© 2013 Max Recordings
The sixteen songs wonderfully captured on Mulehead's final album show a band not at last gasp but at a strident, fully realized moment in time. From the understated organic beauty of “Hammers” and “Crows Up On A Wire” to the raucous deliverance felt in “Stubborn Blood”, Mulehead display a remarkable ability to craft truly great tunes in the rock and roll / country genre mash up. Sequestered in drummer Geoff Curran’s attic studio, the band set about the task of documenting what would be the final recorded chapter of the band’s career. Now some 8 months since their last public appearance, Mulehead is preparing to emerge with a damn fine album in tow and a gaggle of fans champing at the bit to see the band out again. Hop on board for what promises to be an exciting exit for Little Rock’s favorite sons.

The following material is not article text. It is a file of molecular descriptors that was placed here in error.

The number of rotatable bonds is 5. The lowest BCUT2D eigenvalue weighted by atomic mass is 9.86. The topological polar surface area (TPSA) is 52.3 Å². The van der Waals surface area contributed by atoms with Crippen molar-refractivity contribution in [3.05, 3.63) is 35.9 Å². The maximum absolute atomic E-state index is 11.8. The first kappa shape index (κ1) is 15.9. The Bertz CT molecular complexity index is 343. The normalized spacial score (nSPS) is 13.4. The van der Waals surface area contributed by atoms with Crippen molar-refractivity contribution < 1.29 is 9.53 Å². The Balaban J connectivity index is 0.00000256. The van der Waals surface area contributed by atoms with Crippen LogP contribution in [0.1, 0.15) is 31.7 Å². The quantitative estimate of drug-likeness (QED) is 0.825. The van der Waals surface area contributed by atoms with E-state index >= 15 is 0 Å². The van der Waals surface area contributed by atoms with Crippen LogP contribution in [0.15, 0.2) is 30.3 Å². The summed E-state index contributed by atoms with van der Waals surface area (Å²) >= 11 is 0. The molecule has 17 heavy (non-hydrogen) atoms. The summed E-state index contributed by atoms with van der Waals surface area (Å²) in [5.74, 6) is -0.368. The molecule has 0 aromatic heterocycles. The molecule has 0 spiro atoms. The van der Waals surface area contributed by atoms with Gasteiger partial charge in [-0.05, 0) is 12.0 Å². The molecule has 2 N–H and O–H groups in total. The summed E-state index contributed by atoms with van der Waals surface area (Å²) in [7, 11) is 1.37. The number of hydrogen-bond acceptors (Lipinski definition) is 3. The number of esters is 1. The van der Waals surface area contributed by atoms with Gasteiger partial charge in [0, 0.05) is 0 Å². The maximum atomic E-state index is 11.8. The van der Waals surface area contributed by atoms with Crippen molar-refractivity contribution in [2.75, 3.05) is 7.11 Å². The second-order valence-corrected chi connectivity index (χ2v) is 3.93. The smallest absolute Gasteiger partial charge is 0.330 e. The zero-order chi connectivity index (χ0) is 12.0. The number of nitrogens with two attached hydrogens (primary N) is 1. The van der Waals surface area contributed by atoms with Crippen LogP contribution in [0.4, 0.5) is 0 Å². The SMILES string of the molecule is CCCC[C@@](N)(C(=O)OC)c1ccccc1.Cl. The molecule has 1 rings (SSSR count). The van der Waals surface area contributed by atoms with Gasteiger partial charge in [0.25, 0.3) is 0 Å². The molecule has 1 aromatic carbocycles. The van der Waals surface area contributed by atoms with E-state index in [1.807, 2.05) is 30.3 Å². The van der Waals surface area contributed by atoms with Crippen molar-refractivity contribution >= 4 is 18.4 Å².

"Finer Thing, recently released on Little Rock’s active little label Max Recordings, is supposedly the last album by Mulehead. Led by guitarist/singer/songwriter Kevin Kerby, Mulehead made ornery country-tinged rock starting around 1998. If Mulehead was bent on conquering the world, it has gone about it in a roundabout way. Counting this last album, Mulehead has released four full-length CDs on a fairly irregular schedule. The group snagged a profile in the nationally-distributed No Depression magazine and glowing reviews by smaller publications and Web site fanatics. Otherwise, Mulehead has seemingly been content to remain an Arkansas secret. What a pity for the rest of the nation. It would figure that the closing number turns out to be Mulehead’s best work, something that will wear well after repeated plays. But that doesn’t go far enough. Finer Things is a great piece of Arkansas literature, right up there with Ho-Hum’s Sanduleak, the novels of Charles Portis and Sim’s barbecue. It’s a golden bottle rocket, a deep bow at the end of a show that you should have paid more attention to. No doubt Kerby, who has a contrarian streak in him a mile wide, couldn’t be happier about it. Leave ’em wanting more. And so he does. Finer Things seems at once more coherent and more diverse than early Mulehead records. There’s not one song here that sounds as country or bare-knuckled honky-tonk as the ones found on The Gospel Accordion II or Try Again, but there’s heart-stopping lap steel turns ("Cottonmouths and Copperheads") and mandolins that come in as sharp and pretty as stars in the night sky ("Crows on a Wire"). Mulehead took eight months to record Finer Things in drummer Geoff Curran’s attic studio. The process has sanded off the band’s rough edges and Curran, who produced the album, has fleshed out the songs, given them some weight. It could have worked against Kerby, who has an endless supply of clever one-liners but who could have looked ridiculous fronting Wilco-like, country-prog explorations. Instead, the music grounds Kerby and he comes across fully realized — a shaggy, engaging crank, a front porch Miller Williams with a hangover. Mortality is the fact that hovers over this record, which starts off with Kerby’s reluctant admission that "if you never go to another rock show, that will be OK." Then, just for spite, 10 tracks later Kerby unleashes "Stubborn Blood," a blistering, psychedelic freak-out guitar rock song. But Finer Things doesn’t have a problem contradicting itself or tossing out beyondgoofy lounge instrumentals ("Deep Water") on a whim. It’s a record that luxuriates in found sound (the sweet organ in "Out on the Porch") and follows its muse wherever it leads. Kerby’s muse keeps leading him to unexpectedly relevant places. He finds meaning in warning about snakes ("Cottonmouths and Copperheads" ) and in, of all things, gardening ("Gardener’s Manifesto" ). Hellhounds might not be on Kerby’s trail, but he has tired and creaky bones, it’s getting late and he’s not happy about it at all. "Please don’t leave me to my devices. My devices left me here," he sings in "Eventually." There’s enough goofy sweetness and real sentiment to balance out the complaints. The acoustic "Favorite Song" is a heartbreaker. Kerby croaks at one point, "Here comes the thunder, here comes the lightning." How apt. This record comes out not too long after Kerby has had his first child. It’s probably the reason he’s hanging up his guitar. We don’t think (we hope) it will be too long before Kerby picks it up again. He’s going to have to do some work to best the garden of delights that is Finer Things." - Werner Trieschmann / Arkansas Democrat Gazette (October 2004)